Yesterday I was feeling emotionally drained, or at least that’s how I interpreted my state of being. The morning had been busy so I didn’t feel the ramifications of it until the afternoon, but when I did it was almost a feeling of numbness. I found myself just sitting in my recliner aimlessly watching the minutes pass by. I guess the actual term for how I was feeling is emotional exhaustion and that is defined by Healthline as, “a state of feeling emotionally worn-out and drained as a result of accumulated stress from both your personal or work lives, or a combination of both.” (Healthline, n.d.). The symptoms of emotional exhaustion include, but are not limited to: lack of motivation (check), irritability (check), absentmindedness (check), and difficulty concentrating (check). I was not feeling great and I found myself wondering what might be causing my emotionless state. I thought about how my weekend had started and the varying emotions I had experienced up till that point and determined that I was just tapped out, I was running on empty.
Friday had been rough day at work, and that’s was just the start of what would be a roller coaster of a weekend when it came to the emotions I would experience. I was supposed to have jury duty on Friday and after a long week in the office I was actually looking forward to going to jury duty (if that demonstrates how long my week had been). Well, turns out thatI did not have to go to jury duty. I had called in on Thursday night and the recording said not to report which meant I was going to work and wasn’t particularly excited about it. Work was not kind to me, almost as if it knew I didn’t want to be here. There were some situations that arose that were, to put it mildly, frustrating and had me counting down the minutes till the clock struck five. I survived the countdown and was able to go home and have a pleasant night with the family. I was feeling pretty good going into Saturday morning and we were able to have some fun as a family. We went to the zoo with Brooks, watched him run from enclosure to enclosure seeing as many animals as he could see and then had a funnel cake before heading back home. That’s when Saturday took a turn for the worse.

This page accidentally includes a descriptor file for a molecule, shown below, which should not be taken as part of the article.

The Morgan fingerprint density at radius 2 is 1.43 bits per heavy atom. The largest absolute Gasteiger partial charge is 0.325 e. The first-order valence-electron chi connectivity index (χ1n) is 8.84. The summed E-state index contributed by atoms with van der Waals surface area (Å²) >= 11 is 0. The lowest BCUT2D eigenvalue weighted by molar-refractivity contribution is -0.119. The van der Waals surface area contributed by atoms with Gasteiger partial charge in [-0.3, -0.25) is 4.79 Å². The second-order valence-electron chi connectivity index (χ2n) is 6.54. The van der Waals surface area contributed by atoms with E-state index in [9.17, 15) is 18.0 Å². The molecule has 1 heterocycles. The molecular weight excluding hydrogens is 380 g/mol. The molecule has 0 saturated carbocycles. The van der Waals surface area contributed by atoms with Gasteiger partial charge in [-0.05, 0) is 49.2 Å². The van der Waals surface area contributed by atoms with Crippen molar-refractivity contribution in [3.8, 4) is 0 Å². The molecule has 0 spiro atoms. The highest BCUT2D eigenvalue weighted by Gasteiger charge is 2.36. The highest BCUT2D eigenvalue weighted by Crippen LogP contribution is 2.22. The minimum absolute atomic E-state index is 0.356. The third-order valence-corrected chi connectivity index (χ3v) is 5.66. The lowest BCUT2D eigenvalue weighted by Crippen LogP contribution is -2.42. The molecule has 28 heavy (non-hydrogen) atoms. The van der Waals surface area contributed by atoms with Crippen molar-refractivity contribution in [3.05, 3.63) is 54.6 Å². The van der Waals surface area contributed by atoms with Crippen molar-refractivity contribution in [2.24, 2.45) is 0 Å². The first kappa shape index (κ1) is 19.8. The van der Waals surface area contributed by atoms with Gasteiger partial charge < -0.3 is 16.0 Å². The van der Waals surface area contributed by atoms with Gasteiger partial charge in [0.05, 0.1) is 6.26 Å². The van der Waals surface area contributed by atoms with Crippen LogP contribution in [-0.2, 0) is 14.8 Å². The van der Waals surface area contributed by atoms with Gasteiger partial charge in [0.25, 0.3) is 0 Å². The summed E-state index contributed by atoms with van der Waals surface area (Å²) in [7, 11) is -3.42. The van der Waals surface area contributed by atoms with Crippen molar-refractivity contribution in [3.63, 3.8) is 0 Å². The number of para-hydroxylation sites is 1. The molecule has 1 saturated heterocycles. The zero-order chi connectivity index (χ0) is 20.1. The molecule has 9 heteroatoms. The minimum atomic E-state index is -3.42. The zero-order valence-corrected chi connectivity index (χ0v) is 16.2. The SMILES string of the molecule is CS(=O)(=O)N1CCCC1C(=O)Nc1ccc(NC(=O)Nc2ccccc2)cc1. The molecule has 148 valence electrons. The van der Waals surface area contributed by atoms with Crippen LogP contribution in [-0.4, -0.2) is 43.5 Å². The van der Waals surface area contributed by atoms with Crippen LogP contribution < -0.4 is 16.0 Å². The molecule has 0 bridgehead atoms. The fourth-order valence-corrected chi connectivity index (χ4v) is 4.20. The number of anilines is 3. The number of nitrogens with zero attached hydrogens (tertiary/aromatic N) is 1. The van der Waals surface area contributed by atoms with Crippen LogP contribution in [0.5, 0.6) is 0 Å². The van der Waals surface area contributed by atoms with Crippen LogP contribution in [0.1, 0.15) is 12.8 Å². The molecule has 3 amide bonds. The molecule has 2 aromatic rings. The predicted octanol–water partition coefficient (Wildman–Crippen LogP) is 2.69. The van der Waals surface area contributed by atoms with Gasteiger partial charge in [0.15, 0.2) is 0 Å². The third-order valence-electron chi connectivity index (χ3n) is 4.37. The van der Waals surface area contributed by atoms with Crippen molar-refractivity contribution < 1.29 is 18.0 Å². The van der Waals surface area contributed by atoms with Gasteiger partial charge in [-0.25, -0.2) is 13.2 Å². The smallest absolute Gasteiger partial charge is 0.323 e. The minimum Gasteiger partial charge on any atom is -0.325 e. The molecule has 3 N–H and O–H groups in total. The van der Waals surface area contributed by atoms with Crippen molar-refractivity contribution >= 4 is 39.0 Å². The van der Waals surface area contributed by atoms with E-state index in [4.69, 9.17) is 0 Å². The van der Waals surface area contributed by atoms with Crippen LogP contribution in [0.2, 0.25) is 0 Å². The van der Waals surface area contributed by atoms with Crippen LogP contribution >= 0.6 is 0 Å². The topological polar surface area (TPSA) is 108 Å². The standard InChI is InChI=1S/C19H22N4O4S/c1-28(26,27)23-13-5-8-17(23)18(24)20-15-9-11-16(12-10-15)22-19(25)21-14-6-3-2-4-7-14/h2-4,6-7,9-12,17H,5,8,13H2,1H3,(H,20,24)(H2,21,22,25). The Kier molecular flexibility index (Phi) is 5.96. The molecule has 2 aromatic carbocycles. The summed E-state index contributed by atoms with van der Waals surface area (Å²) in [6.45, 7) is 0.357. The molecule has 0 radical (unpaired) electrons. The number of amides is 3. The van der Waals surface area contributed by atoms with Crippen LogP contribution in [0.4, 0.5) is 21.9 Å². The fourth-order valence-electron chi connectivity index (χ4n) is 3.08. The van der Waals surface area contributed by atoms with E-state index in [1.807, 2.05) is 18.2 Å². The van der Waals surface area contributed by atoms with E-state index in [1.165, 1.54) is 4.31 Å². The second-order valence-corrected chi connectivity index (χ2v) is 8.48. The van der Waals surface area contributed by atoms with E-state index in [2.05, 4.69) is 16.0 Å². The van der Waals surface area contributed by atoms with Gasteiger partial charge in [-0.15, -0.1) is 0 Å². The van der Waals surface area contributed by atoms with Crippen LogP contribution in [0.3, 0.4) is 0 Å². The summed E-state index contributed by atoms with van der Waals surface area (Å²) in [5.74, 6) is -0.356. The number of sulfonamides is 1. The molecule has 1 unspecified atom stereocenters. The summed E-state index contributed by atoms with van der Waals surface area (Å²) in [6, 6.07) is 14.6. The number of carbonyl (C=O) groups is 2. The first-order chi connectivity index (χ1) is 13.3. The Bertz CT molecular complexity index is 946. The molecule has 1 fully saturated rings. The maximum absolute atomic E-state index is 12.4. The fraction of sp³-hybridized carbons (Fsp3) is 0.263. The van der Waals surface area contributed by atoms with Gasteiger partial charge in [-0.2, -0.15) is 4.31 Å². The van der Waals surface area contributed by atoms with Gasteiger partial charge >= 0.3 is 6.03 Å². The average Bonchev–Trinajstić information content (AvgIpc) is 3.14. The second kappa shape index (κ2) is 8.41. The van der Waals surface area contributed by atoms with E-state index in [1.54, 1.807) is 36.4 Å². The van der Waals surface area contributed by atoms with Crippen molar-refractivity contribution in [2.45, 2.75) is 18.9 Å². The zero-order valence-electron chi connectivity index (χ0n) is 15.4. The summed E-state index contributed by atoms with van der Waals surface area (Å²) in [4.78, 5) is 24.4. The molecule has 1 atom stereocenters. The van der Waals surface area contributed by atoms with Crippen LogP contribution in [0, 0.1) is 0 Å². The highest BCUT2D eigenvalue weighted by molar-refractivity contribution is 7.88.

Saturday afternoon was set aside for homework. I am in the last class for my Bachelor’s Degree and I have carried a 4.0 GPA over the last two years. Over that time I have had some challenging assignments and some professors that I have found to be generally annoying; but overall this most recent college experience has been a good one. I just started this last class a week ago and I find the professor to be knowledgeable and down to earth. He had said in his introductory lecture that we try to have fun with this class and not take it too seriously, that it was going to be okay. I had done well on my first couple of assignments and had turned in a short essay on Thursday that I think I did well on (no grade yet so we will see), and now it was Saturday afternoon and time for the next assignment. This particular assignment was a 130 question, multiple choice test in which you could not navigate away from the window the test was displayed on and you only had three minutes allotted for each question. None of that makes for a good scenario and then we can add a cherry on top that the test encompassed material from the entire business program including math based word problems. To say that I did not do well would be an understatement. Luckily fifty percent of the grade is based on participating in the exam so I was able to still manage a B overall, but the whole premise of it was more than mildly infuriating. It was almost laughable because at the end of the assessment the results page informed me that I did better than fifty percent of others who had taken it, and that is ridiculous considering how poorly I did. My feelings of happiness and joy from spending the morning at the zoo quickly evaporated and were replaced my anger and irritation. Then the anxiety set in. I spent a good amount of time after that figuring out what grades I would need to get on following assignments in order to maintain my 4.0, but that wasn’t the only reason I had to be anxious because Saturday was coming to an end and Sunday morning was looming.